I ask Sant if he shares various concerns that: a) this may lead to large-scale dependency on a notoriously unreliable sector, that moves according to the most favourable tax regimes, and; b) that Malta's reputation may be jeopardised by association with what is often perceived negatively by the international community - as confirmed by the legislation in other countries like the US, which drove such industries to Malta in the first place.

"No matter what we pretend, we aren't choosers in the investment promotion game. What comes our way, we must take care of... within reason. Internet gaming has fuelled Malta's growth at delicate moments of its transition into EU membership, though this has never been acknowledged... even if gaming came independently of EU membership, and would have come anyway. It has also turned Malta into an Atlantic City of the internet. As you say, this comes with problems; but here, again, the local power elites simply prefer to ignore them. The government has not been sufficiently open about the extent to which economic growth has been reliant in past years on the internet gaming sector. The Economic Survey published every year with the budget just glosses over this sector..."

Speaking of local power elites: as leader of the Opposition Sant had long hinted at a network of corruption and nepotism ('barunijiet, 'ħbieb tal-ħbieb', when translated reads as barons, friends of friends) which enjoyed a stranglehold on government. He had taken cue from this to wage 'total war' on corruption before the 2008 election... an election he went on to lose.  

Looking back at the sequence of events: how would he react to the argument that fighting corruption, in itself, is not considered a serious priority by the Maltese electorate?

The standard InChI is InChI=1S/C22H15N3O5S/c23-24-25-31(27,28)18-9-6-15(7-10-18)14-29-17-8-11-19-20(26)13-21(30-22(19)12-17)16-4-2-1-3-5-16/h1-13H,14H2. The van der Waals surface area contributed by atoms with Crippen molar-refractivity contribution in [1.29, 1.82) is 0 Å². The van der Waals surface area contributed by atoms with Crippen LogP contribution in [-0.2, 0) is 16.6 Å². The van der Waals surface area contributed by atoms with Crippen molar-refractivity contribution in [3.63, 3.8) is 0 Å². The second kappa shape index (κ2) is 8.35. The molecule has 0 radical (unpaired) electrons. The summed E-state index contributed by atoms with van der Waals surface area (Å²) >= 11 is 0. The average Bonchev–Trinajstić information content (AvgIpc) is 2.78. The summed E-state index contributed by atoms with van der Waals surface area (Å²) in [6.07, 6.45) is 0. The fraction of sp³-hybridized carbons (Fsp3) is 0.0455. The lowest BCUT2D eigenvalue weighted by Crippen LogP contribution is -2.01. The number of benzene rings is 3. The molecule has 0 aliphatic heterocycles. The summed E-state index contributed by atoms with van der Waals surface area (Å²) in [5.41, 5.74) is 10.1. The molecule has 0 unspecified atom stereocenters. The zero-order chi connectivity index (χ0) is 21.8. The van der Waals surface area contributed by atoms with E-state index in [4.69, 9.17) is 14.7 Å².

Sant disagrees. "The Maltese public is seriously worried about the corruption and lack of transparency in public affairs that are endemic in our society. True, it needs to worry even more. However, given the context of a small island society, at election time power elites find it possible to distract attention from this problem by making people focus on their own particular needs and how they can improve their position through patronage. 

"One used to think only lower income people fell for this; but increasingly it's becoming obvious that middle class voters are just as prone to trade the personal benefits, available through patronage, against the public need to clean our administrative system from corruption and nepotism."

Still, efforts to convince the public of the need for a different political approach have so far proven futile. The Labour Party has lost six out of the last seven elections, three of which under Sant's leadership. Many people argue that, even if they dislike the present situation, the Labour Party simply 'isn't an alternative'. Why is it so difficult to convince the electorate of the PL's credentials as a serious alternative government?